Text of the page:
General Aeroplane Company
|Founded||Detroit, U.S. (February 10, 1915 )|
|Founders||Corwin Van Husen
Fred and Russell Alger
|Defunct||August 28, 1918|
|Headquarters||Detroit, Michigan, United States|
|Key people||Alfred V. Verville, Herbert B. and Frank P. Book, Wm. Hendrie, Jerome H. Remick|
The General Aeroplane Company was Detroit's first commercial airplane builder. GAC built three types of aircraft during the First World War and operated a flying school. The aircraft were the Verville Flying Boat, the Gamma S biplane with floats (floatplane), and the Gamma L biplane with wheels. All had engine installations driving pusher propellers.
The key player in the company was 18-year-old Corwin Van Husen, who was supported by his guardian W. Howie Muir and other key players of Detroit and Grosse Pointe society. Other major investors included Fred and Russell Alger (who were also investors in the Wright Company and had demonstrated the Wright craft at the Grosse Pointe Country Club four years earlier), Herbert B. and Frank P. Book, Wm. Hendrie, and Jerome H. Remick.
In November 1915, the GAC hired 24-year-old Alfred V. Verville, an experienced airplane designer who would be a part of Detroit's aviation activities for years to come. Design of the company's first airplane, a two-passenger biplane flying boat, was completed in December and construction of the hull was begun by the Mayea Boat & Aeroplane Works.
The flying boat was flight tested during early 1916 and was advertised nationally for sale beginning in September. The U.S. Navy purchased the plane as a trainer, the first built-in-Detroit airplane sold for profit.
With U.S. involvement in World War One imminent, Verville began designing a military airplane, the Gamma. By November 1916, the prototype, a "pusher" type plane with the engine and propeller behind the crew, was fitted with seaplane floats and test flown from its base on the Detroit River. In the meantime, the leading industry magazine Aviation gave the GAC plane a boost by running a two-page story about the as yet unproved craft. For the winter the Gamma was fitted with wheels to replace the floats. On its maiden flight from frozen Lake St. Clair, a wind blew the Gamma into a snow bank, and it crashed. The pilot, William Bonney was unhurt, but the Gamma was destroyed.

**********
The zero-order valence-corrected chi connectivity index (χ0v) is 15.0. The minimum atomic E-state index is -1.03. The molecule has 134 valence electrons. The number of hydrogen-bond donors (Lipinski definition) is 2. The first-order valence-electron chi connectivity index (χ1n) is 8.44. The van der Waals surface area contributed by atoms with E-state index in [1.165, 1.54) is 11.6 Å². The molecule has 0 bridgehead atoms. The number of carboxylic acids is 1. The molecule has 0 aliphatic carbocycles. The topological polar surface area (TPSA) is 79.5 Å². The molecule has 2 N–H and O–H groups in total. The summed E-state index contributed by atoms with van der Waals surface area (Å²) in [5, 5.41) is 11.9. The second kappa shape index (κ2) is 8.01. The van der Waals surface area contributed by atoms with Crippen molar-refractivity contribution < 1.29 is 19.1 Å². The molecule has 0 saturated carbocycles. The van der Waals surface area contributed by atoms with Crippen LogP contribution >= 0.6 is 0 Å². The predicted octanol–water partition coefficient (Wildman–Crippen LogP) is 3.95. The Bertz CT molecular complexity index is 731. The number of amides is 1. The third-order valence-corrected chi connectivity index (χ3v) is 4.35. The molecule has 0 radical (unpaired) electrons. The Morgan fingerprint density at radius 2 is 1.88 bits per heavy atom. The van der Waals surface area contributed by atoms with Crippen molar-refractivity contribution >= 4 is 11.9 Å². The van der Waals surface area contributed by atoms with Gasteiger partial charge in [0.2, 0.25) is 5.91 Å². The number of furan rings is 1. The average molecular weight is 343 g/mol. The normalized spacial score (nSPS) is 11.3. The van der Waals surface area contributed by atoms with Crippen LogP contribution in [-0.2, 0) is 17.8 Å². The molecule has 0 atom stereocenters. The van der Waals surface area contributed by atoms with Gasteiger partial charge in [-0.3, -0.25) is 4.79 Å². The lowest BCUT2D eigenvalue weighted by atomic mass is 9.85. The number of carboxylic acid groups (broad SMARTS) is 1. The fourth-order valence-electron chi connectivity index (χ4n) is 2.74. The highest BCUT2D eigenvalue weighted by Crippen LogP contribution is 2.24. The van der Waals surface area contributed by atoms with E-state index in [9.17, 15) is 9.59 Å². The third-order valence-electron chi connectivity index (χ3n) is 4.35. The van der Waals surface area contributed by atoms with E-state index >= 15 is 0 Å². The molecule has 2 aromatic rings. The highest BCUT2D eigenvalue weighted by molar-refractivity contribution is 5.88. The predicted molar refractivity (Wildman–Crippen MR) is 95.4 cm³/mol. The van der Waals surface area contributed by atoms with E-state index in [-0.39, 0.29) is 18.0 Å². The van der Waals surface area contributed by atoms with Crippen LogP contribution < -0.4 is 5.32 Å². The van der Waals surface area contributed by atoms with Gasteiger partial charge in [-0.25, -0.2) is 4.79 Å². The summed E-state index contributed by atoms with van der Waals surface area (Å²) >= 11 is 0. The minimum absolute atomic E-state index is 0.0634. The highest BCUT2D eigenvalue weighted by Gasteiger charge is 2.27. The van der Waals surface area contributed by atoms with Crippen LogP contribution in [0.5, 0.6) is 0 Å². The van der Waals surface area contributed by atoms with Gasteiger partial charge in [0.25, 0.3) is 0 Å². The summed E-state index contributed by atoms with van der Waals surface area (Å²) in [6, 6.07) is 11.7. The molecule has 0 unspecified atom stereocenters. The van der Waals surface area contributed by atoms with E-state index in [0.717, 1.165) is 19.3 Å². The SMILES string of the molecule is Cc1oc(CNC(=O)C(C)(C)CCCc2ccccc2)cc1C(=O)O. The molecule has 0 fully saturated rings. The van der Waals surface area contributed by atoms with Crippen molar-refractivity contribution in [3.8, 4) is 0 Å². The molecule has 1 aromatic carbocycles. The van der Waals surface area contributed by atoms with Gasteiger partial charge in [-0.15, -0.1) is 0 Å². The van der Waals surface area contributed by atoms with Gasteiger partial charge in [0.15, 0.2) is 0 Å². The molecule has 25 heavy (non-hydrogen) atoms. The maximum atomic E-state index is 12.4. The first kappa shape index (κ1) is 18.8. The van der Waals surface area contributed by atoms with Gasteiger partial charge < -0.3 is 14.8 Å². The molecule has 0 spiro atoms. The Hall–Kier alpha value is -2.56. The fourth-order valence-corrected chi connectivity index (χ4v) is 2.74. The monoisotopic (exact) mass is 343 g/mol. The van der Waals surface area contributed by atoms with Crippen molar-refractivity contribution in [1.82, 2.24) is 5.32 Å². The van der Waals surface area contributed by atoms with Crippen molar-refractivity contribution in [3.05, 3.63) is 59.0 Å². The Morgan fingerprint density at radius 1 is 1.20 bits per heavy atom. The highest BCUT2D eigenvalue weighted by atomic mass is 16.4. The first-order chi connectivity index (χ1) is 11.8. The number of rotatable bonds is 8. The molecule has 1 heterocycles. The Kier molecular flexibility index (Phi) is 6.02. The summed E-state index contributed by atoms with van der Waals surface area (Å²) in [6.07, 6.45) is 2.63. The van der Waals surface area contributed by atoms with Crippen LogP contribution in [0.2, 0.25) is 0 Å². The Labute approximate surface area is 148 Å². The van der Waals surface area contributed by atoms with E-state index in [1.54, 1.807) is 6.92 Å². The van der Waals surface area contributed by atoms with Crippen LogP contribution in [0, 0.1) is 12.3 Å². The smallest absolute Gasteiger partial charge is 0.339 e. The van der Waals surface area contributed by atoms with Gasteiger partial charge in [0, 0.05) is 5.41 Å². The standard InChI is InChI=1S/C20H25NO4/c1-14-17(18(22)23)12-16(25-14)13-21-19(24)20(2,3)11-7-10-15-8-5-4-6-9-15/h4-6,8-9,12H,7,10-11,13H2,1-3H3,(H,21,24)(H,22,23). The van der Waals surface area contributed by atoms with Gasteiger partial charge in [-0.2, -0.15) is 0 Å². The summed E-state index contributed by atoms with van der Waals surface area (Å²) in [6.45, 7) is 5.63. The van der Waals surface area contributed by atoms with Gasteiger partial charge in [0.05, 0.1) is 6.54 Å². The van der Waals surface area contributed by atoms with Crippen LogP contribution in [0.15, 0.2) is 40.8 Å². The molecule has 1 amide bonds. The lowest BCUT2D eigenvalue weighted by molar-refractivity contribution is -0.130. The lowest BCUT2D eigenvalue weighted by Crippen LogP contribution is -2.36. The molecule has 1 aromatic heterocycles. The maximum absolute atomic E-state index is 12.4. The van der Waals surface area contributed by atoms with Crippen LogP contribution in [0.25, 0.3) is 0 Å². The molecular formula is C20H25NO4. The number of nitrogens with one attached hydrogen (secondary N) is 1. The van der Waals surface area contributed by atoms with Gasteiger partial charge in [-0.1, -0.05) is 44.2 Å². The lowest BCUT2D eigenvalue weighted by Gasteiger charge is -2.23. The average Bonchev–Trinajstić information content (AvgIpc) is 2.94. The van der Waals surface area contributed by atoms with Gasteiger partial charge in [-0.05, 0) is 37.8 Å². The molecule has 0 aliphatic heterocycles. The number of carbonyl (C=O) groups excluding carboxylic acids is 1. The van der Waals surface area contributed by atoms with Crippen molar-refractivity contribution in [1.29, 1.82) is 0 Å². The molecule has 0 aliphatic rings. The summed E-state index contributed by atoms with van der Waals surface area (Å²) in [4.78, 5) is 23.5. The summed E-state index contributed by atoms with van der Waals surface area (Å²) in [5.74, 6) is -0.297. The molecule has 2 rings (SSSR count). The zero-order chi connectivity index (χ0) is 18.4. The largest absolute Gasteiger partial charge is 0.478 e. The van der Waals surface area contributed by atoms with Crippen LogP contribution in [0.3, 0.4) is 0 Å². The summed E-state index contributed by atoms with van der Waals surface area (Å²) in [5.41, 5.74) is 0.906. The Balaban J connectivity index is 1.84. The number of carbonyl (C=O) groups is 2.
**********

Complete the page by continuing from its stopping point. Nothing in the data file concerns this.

Realizing the increasing popularity of the flying boat among sportsmen in the States, more and more of the American manufacturers are turning their activities in that direction. Among others, the General Aeroplane Company, of Detroit, Mich., have recently produced a flying boat that is especially adapted for sporting purposes, and its general lines are shown in the accompanying scale drawing and illustrations. In the "Verville" flying boat, named after its designer, Alfred V. Verville, the Company has aimed at producing a craft embodying the best principles of construction with an efficient design rather than to attempt anything in the way of novelty.
The hull is built up of Honduras mahogany double-planked with aluminum bulkheads forming four watertight compartments, and has a concave vee bottom, with off-sheered deck and D-shaped tail. Aluminium handhole covers are provided, rendering access to various parts of the hull. The cockpit, which seats two side-by-side, is veneered with 1/8 in. Honduras mahogany and upholstered with green leather, filled with "Kapok." The polished mahogany dash-board is equipped with altitude barometer recording to 15,000 ft.; "Tycos" inclinometer; "Tycos" speed indicator; "Tel" revolution indicator; petrol tank pressure gauge, oil pressure gauge, electric light switch, dash-board light, motor cut-out switch, hand throttle and magneto spark control. Four special Tungsten ceils for lighting purposes are provided, and the hand-pump is located in a convenient position for the pilot at the side of cock-pit. The two streamline wing-floats are of mahogany, and have a displacement capacity respectively of 200 lbs.
The main planes are divided into sections, three for the top and two for the lower. The top planes are attached to a centre plane-section - which, it will be observed, is peculiar in that it is arched - supported above the boat by two pairs of struts, whilst the lower plane sections are mounted on the hull.